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NORFOLK -- Like so many Americans, Michael Murphy was changed on 9/11. He was going through BUDS, basic underwater demolition/SEAL, when the twin towers fell. Those who knew him say he internalized the entire event.

Author Gary Williams was inspired to tell his story after Murphy was killed during an operation to fight terrorism in Afghanistan in 2005.

He wrote SEAL of Honor, which recounts how 9/11 became a personal mission for Murphy.

Last weekend's SEALmission that killed Osama bin Laden has increased interested in the secretive Navy team and the book of Murphy's life.

'Over the last 72 hours, we've gotten an additional 9,000 hits on our website,' said Williams.

No one appreciates that interest more than Murphy's father, Daniel -- not only for his son's sake, but for the other 42 SEALs who have been killed since 9/11.

'I wanted people not just to know about Michael but about Michael's team,' says Murphy.

The 29-year-old was the first SEAL to die in combat in Afghanistan and received the Medal of Honor.

During Operation Red Wings in 2005, Murphy and three other SEALs were searching for a Taliban leader thought to be close to Osama bin Laden when they got into a gunfight with more than 50 anti-coalition forces members. Murphy moved into the open, despite being wounded, for a better position to transmit a call for help.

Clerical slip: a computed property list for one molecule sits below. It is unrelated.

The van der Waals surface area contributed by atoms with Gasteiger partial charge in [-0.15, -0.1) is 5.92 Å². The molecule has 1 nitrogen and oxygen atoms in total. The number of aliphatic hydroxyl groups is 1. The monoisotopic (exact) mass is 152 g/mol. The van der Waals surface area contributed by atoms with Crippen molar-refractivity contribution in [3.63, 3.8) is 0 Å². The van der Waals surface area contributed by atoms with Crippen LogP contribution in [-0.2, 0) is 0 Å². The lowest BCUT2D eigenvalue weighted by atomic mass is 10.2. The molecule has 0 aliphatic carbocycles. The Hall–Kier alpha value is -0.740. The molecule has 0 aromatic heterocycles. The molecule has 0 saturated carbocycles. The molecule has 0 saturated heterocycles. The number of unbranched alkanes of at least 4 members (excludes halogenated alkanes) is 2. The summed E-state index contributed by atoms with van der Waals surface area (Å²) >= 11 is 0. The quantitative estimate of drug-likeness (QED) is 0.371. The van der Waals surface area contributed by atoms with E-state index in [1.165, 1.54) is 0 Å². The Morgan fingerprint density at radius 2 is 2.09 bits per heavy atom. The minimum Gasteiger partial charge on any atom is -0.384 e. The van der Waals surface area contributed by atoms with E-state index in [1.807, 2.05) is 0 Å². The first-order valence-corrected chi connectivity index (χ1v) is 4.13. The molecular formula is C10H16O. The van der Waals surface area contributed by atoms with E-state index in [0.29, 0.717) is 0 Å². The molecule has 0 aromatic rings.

His father says his son always seemed to have a knack to do the right thing at the right time for the right reason. His nickname was 'The Protector.'

'That was Michael. He was cool under fire. He had the ability to process information, even under the most difficult of circumstances. That's what made him such a good SEAL officer,' Murphy said.

Only one of the SEALteam survived.

This Saturday, a guided missile destroyer bearing his son's name will be christened on the day that would have been Murphy's 35th birthday.

Murphy's mother, Maureen, will christen the ship by smashing a bottle of champagne against the bow as his father, brother and others watch.

The ceremony will take place at Bath Iron Works in Maine, where the 510-foot destroyer is being built.

Associated Press contributed to this report.

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